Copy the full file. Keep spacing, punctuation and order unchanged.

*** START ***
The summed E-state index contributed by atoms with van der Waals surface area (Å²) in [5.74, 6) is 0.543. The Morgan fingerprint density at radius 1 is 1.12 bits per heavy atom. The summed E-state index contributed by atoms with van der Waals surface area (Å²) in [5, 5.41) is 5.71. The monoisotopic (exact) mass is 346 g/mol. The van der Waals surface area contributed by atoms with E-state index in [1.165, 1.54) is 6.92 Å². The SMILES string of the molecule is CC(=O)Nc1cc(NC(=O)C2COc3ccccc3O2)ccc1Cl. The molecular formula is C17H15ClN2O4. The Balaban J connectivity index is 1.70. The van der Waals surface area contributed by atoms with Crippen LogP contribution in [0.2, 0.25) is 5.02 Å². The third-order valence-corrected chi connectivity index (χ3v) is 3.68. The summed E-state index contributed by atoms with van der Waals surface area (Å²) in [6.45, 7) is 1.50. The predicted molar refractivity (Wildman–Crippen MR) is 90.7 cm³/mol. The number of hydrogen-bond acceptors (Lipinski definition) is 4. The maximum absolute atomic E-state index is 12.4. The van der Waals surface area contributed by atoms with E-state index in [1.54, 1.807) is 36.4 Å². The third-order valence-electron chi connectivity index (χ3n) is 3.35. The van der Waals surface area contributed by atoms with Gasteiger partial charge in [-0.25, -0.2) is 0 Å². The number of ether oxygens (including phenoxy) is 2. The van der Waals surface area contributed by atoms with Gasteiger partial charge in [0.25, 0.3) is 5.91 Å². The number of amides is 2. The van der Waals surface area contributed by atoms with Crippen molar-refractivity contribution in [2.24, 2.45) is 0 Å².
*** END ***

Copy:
The summed E-state index contributed by atoms with van der Waals surface area (Å²) in [5.74, 6) is 0.543. The Morgan fingerprint density at radius 1 is 1.12 bits per heavy atom. The summed E-state index contributed by atoms with van der Waals surface area (Å²) in [5, 5.41) is 5.71. The monoisotopic (exact) mass is 346 g/mol. The van der Waals surface area contributed by atoms with E-state index in [1.165, 1.54) is 6.92 Å². The SMILES string of the molecule is CC(=O)Nc1cc(NC(=O)C2COc3ccccc3O2)ccc1Cl. The molecular formula is C17H15ClN2O4. The Balaban J connectivity index is 1.70. The van der Waals surface area contributed by atoms with Crippen LogP contribution in [0.2, 0.25) is 5.02 Å². The third-order valence-corrected chi connectivity index (χ3v) is 3.68. The summed E-state index contributed by atoms with van der Waals surface area (Å²) in [6.45, 7) is 1.50. The predicted molar refractivity (Wildman–Crippen MR) is 90.7 cm³/mol. The number of hydrogen-bond acceptors (Lipinski definition) is 4. The maximum absolute atomic E-state index is 12.4. The van der Waals surface area contributed by atoms with E-state index in [1.54, 1.807) is 36.4 Å². The third-order valence-electron chi connectivity index (χ3n) is 3.35. The van der Waals surface area contributed by atoms with Gasteiger partial charge in [-0.25, -0.2) is 0 Å². The number of ether oxygens (including phenoxy) is 2. The van der Waals surface area contributed by atoms with Gasteiger partial charge in [0.25, 0.3) is 5.91 Å². The number of amides is 2. The van der Waals surface area contributed by atoms with Crippen molar-refractivity contribution in [2.24, 2.45) is 0 Å².